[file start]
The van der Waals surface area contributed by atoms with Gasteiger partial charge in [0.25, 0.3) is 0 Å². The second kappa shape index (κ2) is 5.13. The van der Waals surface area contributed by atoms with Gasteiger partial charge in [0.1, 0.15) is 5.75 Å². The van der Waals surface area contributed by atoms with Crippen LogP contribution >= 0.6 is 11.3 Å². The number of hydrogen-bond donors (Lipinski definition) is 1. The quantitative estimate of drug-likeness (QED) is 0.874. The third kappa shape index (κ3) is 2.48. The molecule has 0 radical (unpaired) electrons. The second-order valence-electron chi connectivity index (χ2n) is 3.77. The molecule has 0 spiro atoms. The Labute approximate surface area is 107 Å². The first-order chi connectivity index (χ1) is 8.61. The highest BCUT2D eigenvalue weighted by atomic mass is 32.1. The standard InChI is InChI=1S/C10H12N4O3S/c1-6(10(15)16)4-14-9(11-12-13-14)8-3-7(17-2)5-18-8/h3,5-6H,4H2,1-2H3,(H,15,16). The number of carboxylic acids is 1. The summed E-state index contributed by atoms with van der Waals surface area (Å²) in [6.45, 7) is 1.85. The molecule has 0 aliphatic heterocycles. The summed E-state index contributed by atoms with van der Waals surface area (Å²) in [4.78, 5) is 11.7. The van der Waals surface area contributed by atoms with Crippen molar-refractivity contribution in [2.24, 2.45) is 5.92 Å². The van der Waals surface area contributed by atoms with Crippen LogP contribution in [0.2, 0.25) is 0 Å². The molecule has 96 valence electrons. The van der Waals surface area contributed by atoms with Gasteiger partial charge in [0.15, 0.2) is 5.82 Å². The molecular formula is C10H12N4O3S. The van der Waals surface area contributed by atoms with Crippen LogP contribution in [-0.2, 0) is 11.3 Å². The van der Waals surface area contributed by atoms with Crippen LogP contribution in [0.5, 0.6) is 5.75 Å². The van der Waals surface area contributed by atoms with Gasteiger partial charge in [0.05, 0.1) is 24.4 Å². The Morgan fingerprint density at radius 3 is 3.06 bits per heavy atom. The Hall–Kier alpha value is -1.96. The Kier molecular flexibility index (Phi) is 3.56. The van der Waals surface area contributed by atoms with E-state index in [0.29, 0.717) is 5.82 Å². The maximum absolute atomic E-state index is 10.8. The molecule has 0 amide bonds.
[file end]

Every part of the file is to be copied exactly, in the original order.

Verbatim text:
The van der Waals surface area contributed by atoms with Gasteiger partial charge in [0.25, 0.3) is 0 Å². The second kappa shape index (κ2) is 5.13. The van der Waals surface area contributed by atoms with Gasteiger partial charge in [0.1, 0.15) is 5.75 Å². The van der Waals surface area contributed by atoms with Crippen LogP contribution >= 0.6 is 11.3 Å². The number of hydrogen-bond donors (Lipinski definition) is 1. The quantitative estimate of drug-likeness (QED) is 0.874. The third kappa shape index (κ3) is 2.48. The molecule has 0 radical (unpaired) electrons. The second-order valence-electron chi connectivity index (χ2n) is 3.77. The molecule has 0 spiro atoms. The Labute approximate surface area is 107 Å². The first-order chi connectivity index (χ1) is 8.61. The highest BCUT2D eigenvalue weighted by atomic mass is 32.1. The standard InChI is InChI=1S/C10H12N4O3S/c1-6(10(15)16)4-14-9(11-12-13-14)8-3-7(17-2)5-18-8/h3,5-6H,4H2,1-2H3,(H,15,16). The number of carboxylic acids is 1. The summed E-state index contributed by atoms with van der Waals surface area (Å²) in [6.45, 7) is 1.85. The molecule has 0 aliphatic heterocycles. The summed E-state index contributed by atoms with van der Waals surface area (Å²) in [4.78, 5) is 11.7. The van der Waals surface area contributed by atoms with Crippen molar-refractivity contribution in [2.24, 2.45) is 5.92 Å². The van der Waals surface area contributed by atoms with Crippen LogP contribution in [0.2, 0.25) is 0 Å². The molecule has 96 valence electrons. The van der Waals surface area contributed by atoms with Gasteiger partial charge in [0.15, 0.2) is 5.82 Å². The molecular formula is C10H12N4O3S. The van der Waals surface area contributed by atoms with Crippen LogP contribution in [-0.2, 0) is 11.3 Å². The van der Waals surface area contributed by atoms with Crippen LogP contribution in [0.5, 0.6) is 5.75 Å². The van der Waals surface area contributed by atoms with Gasteiger partial charge in [0.05, 0.1) is 24.4 Å². The Morgan fingerprint density at radius 3 is 3.06 bits per heavy atom. The Hall–Kier alpha value is -1.96. The Kier molecular flexibility index (Phi) is 3.56. The van der Waals surface area contributed by atoms with E-state index in [0.29, 0.717) is 5.82 Å². The maximum absolute atomic E-state index is 10.8. The molecule has 0 amide bonds.